A perusal of these programmes and schemes shows a systematic attempt by the Congress Party to name every government programme concerning every citizen – man ,woman, child; every possible circumstance in the life of every citizen – child bearing, child rearing, education of children, food, education of youth, employment, marriage, unemployment, destitution, handicap; and every possible challenge flowing out of lack of infrastructure – drinking water, electricity and housing after just three members of this political family who are icons of the Congress Party.

In fact, I have found that the list of 450 government programmes, schemes, institutions etc named after these three members of the Nehru-Gandhi family broadly fall into the following categories: Central government programmes and projects (12), State Government Programmes ( 52), Universities and Educational Institutions (100), Ports and Airports (6), Awards, Scholarships and Fellowships (66), Sports Tournaments, Trophies and Stadia ( 47), National Parks and Sanctuaries (15), Hospitals and Medical Institutions (39), National Scientific and Research Institutions, Chairs and festivals (37), Roads, Buildings and Places (74). The entire list is provided in Annexure I.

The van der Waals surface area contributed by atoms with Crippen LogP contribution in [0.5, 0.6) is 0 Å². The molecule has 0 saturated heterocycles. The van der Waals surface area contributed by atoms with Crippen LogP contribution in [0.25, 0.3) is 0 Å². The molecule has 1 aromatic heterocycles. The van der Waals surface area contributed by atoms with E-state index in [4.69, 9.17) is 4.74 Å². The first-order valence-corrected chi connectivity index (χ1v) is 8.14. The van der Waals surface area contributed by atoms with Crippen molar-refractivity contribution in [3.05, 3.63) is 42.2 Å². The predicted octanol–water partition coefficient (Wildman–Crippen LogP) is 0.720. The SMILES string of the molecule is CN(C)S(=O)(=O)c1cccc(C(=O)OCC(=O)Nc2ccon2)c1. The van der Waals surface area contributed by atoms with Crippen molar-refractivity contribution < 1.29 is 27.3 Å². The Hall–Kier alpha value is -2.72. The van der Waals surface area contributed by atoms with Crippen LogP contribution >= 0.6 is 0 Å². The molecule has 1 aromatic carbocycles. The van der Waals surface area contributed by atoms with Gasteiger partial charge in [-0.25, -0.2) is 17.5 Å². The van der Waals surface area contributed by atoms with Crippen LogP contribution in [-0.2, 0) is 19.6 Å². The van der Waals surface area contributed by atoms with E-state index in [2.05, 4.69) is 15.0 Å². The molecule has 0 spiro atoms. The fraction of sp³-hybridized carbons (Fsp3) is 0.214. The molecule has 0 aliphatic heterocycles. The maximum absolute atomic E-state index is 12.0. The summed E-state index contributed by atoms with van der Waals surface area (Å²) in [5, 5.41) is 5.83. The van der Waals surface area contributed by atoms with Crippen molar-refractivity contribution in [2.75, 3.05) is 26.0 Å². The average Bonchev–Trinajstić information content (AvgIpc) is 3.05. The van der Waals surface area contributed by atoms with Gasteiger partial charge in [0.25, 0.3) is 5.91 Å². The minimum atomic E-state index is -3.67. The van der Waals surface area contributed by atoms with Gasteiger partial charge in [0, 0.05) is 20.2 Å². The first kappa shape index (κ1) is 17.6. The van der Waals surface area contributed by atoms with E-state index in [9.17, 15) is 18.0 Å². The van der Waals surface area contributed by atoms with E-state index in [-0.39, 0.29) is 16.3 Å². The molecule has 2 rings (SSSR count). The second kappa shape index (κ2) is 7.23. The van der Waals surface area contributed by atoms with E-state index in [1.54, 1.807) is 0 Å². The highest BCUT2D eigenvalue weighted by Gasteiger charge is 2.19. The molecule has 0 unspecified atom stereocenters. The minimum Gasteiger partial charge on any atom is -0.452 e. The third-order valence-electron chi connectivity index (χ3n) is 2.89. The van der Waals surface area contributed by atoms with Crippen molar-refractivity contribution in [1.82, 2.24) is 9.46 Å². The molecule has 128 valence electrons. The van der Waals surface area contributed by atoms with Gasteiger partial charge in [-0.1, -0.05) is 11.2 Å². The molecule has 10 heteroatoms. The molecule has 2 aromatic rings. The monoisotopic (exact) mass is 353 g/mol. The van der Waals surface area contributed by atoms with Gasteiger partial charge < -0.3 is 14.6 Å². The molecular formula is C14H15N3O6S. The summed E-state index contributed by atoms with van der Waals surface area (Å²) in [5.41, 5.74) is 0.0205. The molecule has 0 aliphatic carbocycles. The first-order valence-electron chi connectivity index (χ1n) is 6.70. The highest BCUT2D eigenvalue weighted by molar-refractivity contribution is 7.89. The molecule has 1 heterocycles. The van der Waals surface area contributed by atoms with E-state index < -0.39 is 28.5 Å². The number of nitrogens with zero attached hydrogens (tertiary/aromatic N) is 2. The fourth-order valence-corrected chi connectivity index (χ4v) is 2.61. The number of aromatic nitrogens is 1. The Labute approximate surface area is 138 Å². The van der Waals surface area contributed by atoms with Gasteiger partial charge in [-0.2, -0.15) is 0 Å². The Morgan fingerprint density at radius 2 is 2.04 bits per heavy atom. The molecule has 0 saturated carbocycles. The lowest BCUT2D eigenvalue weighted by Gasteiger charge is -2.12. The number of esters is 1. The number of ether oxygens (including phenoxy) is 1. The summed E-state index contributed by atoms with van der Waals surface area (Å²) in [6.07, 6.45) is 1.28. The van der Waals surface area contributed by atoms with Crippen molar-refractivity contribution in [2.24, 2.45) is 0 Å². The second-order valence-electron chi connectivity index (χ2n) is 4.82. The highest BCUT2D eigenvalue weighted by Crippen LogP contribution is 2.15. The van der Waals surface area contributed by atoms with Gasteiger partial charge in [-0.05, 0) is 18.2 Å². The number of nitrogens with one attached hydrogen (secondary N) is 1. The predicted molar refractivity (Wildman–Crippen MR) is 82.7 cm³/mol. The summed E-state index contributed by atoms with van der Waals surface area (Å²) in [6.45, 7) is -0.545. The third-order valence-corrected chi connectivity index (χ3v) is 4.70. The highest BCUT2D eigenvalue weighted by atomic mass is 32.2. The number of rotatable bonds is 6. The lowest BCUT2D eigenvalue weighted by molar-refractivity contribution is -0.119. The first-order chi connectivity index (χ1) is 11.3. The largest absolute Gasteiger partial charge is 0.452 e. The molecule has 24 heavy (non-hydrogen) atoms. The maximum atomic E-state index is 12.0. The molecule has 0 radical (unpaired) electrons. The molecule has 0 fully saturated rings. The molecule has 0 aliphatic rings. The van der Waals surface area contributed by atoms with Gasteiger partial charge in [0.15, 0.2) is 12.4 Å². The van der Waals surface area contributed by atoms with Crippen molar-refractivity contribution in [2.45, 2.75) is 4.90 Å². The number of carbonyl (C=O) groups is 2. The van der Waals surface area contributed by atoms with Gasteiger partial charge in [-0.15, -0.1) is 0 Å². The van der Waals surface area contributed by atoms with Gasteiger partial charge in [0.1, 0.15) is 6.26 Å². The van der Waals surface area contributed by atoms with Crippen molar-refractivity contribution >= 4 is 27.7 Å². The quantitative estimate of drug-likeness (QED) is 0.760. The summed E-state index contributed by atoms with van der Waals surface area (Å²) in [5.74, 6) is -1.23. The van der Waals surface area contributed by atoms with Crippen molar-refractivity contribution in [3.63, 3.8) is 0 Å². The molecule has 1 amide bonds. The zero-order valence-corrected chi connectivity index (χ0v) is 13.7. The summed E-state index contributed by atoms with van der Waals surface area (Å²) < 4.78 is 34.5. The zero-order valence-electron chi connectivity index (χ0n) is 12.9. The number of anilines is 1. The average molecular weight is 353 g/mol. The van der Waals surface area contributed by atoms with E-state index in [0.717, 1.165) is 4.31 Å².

Such is the obsession of the Congress Party with these three members of a single family in this country that even the Father of the Nation, Mahatma Gandhi has been virtually forgotten. The Congress Party’s contempt for Mahatma Gandhi is best explained by the fact that just one central scheme – the Mahatma Gandhi Backward Region Development Fund- has been named after him. This too was done as an after thought only in 2007, almost 60 years after the Mahatma’s assassination. On the other hand, the rural electrification programme, the drinking water mission, the national crèche scheme for children and the programme to promote micro and small industries in rural areas (something that was close to the heart of the Mahatma) are all named after Rajiv Gandhi. The massive central programme to build houses for the rural poor (again something that would have made the Mahatma proud) is named after Indira Gandhi, as also the national old age pension scheme. Yet another programme which ought to have been named after the Mahatma – the greatest Indian of the 20 th Century- is the Rozgar Yojana which guarantees 100 days of work for the rural unemployed all over the country. Even this programme was initially named after Jawaharlal Nehru as also the Urban Renewal Mission (annual budgetary allocation of over Rs 10,000 Crores).